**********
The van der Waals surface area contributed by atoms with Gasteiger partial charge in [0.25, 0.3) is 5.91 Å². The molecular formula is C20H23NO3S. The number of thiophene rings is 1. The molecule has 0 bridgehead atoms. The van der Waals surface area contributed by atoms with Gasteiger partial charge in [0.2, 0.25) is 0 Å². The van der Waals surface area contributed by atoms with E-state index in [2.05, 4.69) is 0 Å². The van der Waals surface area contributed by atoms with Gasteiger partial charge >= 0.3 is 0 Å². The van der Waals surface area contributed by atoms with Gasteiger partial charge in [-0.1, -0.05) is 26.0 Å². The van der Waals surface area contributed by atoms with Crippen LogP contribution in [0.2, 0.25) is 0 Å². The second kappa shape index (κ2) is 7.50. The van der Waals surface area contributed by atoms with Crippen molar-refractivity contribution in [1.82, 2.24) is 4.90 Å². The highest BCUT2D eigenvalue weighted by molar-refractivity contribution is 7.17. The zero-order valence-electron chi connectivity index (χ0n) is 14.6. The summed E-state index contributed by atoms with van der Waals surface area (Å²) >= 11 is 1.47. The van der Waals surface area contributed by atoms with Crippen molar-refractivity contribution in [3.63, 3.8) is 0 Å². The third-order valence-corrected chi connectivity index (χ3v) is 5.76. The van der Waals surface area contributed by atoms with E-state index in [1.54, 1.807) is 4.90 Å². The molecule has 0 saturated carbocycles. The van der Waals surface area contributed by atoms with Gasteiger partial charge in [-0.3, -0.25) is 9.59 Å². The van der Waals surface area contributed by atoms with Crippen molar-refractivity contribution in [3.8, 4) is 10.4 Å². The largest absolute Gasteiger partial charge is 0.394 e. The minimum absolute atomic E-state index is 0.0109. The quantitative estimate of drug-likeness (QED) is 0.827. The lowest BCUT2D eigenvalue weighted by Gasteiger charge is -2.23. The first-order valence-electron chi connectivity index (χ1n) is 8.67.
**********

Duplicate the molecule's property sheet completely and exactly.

The van der Waals surface area contributed by atoms with Gasteiger partial charge in [0.25, 0.3) is 5.91 Å². The molecular formula is C20H23NO3S. The number of thiophene rings is 1. The molecule has 0 bridgehead atoms. The van der Waals surface area contributed by atoms with Gasteiger partial charge in [0.2, 0.25) is 0 Å². The van der Waals surface area contributed by atoms with E-state index in [2.05, 4.69) is 0 Å². The van der Waals surface area contributed by atoms with Gasteiger partial charge >= 0.3 is 0 Å². The van der Waals surface area contributed by atoms with Gasteiger partial charge in [-0.1, -0.05) is 26.0 Å². The van der Waals surface area contributed by atoms with Crippen LogP contribution in [0.2, 0.25) is 0 Å². The second kappa shape index (κ2) is 7.50. The van der Waals surface area contributed by atoms with Crippen molar-refractivity contribution in [1.82, 2.24) is 4.90 Å². The highest BCUT2D eigenvalue weighted by molar-refractivity contribution is 7.17. The zero-order valence-electron chi connectivity index (χ0n) is 14.6. The summed E-state index contributed by atoms with van der Waals surface area (Å²) >= 11 is 1.47. The van der Waals surface area contributed by atoms with Crippen molar-refractivity contribution in [3.63, 3.8) is 0 Å². The third-order valence-corrected chi connectivity index (χ3v) is 5.76. The van der Waals surface area contributed by atoms with E-state index in [1.54, 1.807) is 4.90 Å². The molecule has 0 saturated carbocycles. The van der Waals surface area contributed by atoms with Gasteiger partial charge in [-0.3, -0.25) is 9.59 Å². The van der Waals surface area contributed by atoms with Crippen molar-refractivity contribution in [3.8, 4) is 10.4 Å². The largest absolute Gasteiger partial charge is 0.394 e. The minimum absolute atomic E-state index is 0.0109. The quantitative estimate of drug-likeness (QED) is 0.827. The lowest BCUT2D eigenvalue weighted by Gasteiger charge is -2.23. The first-order valence-electron chi connectivity index (χ1n) is 8.67.